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Police Week: teens and sexting

May 21, 2014   ·   0 Comments

Constable Paul Neumann of the Shelburne Police Department delivered a very important presentation on the hazards and repercussions involving the world wide problem of ‘sexting’. As part of Building Community Partenships, the 2014 theme for Police week, local campaigns include and highlight important work in the community with a focus on police professionalism, accountability and community engagement through social media.

Sexting has become a global social media problem with the onset of technology growing faster than most can keep up, including laws surrounding child pornography and cell phones which are almost always, cameras.

For those unfamiliar with the term, sexting is the act of taking naked, or even clothed but sexually explicit pictures of yourself followed by texting, emailing, tweeting, Instagram, basically sending them. Constable Paul Neumann held a captive audience as teens at Centre Dufferin District High School were surprised to know the seriousness of sending pictures, stressing the fact that once a picture is on the Internet, it is always on the Internet.

What most people do not realise is that living in the moment can become the moment that can ruin your life and last a lifetime, possibly a lifetime of prison. To take a naked selfie and send it to a boyfriend/girlfriend is so common amongst teens and for those 18 years and younger, legally considered children, they do not realize they are suddenly in possession of child pornography, and that is a serious crime. To receive that photo places the receiver in possession of child pornography, for that receiver to then forward to friends or post on the Internet, they will find themselves guilty of not only having been in possession of child pornography but are also criminally guilty of distributing child pornography.

Neumann stressed that trusting someone not to re-send pictures of this nature is a bad decision also noting that phones get lost, and information can be found. Life can then take a turn from which recovery is next to impossible as people report their past coming back to haunt them long after they have married, started families, and the incident has been known to cripple careers, resulting in humiliation, depression, and embarrassment. Many teens do not go to police with this particular grievance as they are ashamed, humiliated, bullied, become victims of unsolicited sexual offers, and more.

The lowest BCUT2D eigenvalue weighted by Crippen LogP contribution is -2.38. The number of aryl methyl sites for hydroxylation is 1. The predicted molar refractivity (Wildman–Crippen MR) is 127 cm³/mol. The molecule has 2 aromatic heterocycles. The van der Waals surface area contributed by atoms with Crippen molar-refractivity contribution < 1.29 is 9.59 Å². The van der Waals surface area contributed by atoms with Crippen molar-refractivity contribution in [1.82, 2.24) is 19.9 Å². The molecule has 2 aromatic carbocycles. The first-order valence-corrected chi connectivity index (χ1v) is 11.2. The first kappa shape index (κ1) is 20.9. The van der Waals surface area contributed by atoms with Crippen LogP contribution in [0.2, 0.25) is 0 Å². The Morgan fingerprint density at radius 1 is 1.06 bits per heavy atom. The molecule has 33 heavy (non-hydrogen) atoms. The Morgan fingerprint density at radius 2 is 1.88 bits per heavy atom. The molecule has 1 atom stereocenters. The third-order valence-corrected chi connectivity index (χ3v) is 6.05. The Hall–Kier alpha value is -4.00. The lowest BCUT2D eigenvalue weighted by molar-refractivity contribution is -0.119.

For those familiar with bullying and sexting, they will admit this type of humiliation is far worse and will never go away.

Those charged with possession and distribution of child pornography can go on the registered sexual offender’s list for up to 25 years, international travel is forbidden, and restrictions of personal freedom will be put in place. A person charged may not be able to go to a public pool or be anywhere children might be, including a hockey game for up to 25 years. For some perspective, as time passes and high school fades away, a person charged in high school would be restricted from attending their own child’s soccer game! Many students engaged Neumann in articulately expressed questions. “I hope I’ve scared you a little into not participating in sexting for all the reasons I explained. It really can ruin your life,” Neumann stated.

As part of the presentation, Neumann referred to the case of Phillip Alpert, a Florida teen who decided to send naked pictures of his ex-girlfriend to his friends in retaliation for a break-up. Go to this link to discover the outcome for Alpert. http://abcnews.go.com/Nightline/phillip-alpert-sexting-teen-child-porn/story?id=10252790

Neumann did mention that if you have received photos of naked selfies, to delete them immediately and do not save, do not put into a folder, do not print, or email. Remember just one click trusting someone not to re-send a photo can change your life and the life of the receiver of that photo for that moment and forever.

For more information contact Constable Paul Neumann at the Shelburne Police Department at 519 925-3312 or visit www.shelburnepolice.com

By Alex Sher

         

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